4. Describe risk factors for agricultural injury
    5. Use knowledge of risk factors for prevention 

    Risto Rautiainen, MS, PhD

    Director, Central States Center for Agricultural Safety and Health (CS-CASH) Department of Environmental, Agricultural & Occupational Health, College of Public Health, University of Nebraska Medical Center

    Dr. Rautiainen's educational background includes an MS in agriculture and PhD in Occupational and Environmental Health. He previously served as Safety Agronomist and Head of the Occupational Safety Department of the Finnish Farmers' Social Insurance Institution. He later joined The University of Iowa, Great Plains Center for Agricultural Health (GPCAH) as Center Coordinator, Associate Director for Outreach and as Deputy Director. Since 2009, he has worked at the University of Nebraska Medical Center. He currently directs the Central States Center for Agricultural Safety and Health (CS-CASH) and chairs the National Occupational Research Agenda (NORA) Surveillance working group for Agriculture, Forestry and Fishing. His research interests include injury surveillance, prevention, education, outreach, and evaluation.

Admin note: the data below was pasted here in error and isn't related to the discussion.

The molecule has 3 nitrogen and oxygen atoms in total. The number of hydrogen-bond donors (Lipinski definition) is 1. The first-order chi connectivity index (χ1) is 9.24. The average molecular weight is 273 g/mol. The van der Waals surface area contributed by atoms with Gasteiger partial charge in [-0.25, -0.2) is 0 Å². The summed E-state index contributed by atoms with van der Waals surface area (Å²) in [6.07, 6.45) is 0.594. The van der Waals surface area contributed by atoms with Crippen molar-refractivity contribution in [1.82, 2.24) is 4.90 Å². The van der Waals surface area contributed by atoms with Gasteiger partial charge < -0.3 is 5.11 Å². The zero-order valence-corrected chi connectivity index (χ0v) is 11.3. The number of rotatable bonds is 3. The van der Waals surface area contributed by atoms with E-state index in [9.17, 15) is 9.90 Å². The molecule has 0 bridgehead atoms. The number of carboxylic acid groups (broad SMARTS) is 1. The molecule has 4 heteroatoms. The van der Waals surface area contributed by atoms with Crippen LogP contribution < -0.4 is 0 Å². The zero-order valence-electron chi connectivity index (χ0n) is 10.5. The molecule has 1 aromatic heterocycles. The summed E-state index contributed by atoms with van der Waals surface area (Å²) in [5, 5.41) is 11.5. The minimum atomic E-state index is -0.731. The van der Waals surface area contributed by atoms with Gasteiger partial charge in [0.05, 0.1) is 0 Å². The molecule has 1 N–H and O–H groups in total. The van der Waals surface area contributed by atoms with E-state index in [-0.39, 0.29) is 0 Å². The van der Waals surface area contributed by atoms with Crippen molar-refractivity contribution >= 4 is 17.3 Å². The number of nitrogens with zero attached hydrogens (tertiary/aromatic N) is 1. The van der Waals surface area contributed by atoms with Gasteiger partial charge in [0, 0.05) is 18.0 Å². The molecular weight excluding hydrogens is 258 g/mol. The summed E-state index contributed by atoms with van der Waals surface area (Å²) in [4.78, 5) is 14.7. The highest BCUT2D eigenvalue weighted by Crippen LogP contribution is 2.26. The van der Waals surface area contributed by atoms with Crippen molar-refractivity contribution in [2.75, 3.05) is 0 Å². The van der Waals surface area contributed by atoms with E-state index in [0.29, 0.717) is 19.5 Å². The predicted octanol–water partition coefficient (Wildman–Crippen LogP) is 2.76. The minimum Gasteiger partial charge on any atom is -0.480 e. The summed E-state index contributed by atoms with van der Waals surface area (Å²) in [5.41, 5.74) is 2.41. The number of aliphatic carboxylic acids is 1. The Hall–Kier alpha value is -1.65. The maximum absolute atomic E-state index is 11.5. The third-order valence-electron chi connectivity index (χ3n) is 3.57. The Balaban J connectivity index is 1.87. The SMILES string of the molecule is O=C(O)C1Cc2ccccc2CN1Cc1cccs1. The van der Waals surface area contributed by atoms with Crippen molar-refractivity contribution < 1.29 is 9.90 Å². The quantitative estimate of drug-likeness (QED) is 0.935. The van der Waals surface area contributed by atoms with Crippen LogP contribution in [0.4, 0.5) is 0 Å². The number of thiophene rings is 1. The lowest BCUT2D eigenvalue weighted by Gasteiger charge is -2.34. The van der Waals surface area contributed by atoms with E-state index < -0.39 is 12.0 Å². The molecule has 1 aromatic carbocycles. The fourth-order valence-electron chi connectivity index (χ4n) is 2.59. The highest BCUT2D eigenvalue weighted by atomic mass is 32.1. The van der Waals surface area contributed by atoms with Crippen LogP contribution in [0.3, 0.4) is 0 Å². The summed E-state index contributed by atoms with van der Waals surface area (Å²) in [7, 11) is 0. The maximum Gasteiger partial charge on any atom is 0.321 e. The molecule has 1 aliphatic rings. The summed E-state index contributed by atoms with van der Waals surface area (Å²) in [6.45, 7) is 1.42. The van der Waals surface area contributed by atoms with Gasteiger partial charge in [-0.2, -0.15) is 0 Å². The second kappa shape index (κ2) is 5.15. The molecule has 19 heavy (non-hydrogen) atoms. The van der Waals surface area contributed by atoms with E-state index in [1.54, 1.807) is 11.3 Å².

• Agritourism: The Next Frontier in Agriculture

    Contains 3 Component(s)

    Agritourism can be a great way to add supplemental income to your farm but it does come with an additional set of responsibilities. If you are currently running an agritourism operation or are thinking about making this an addition to your farm, you should become familiar with the Compendium of Measures to Prevent Disease Associated with Animals in Public Settings. Following the guidelines outlined in the Compendium will help you make your farm as safe as possible for visitors and protect your assets.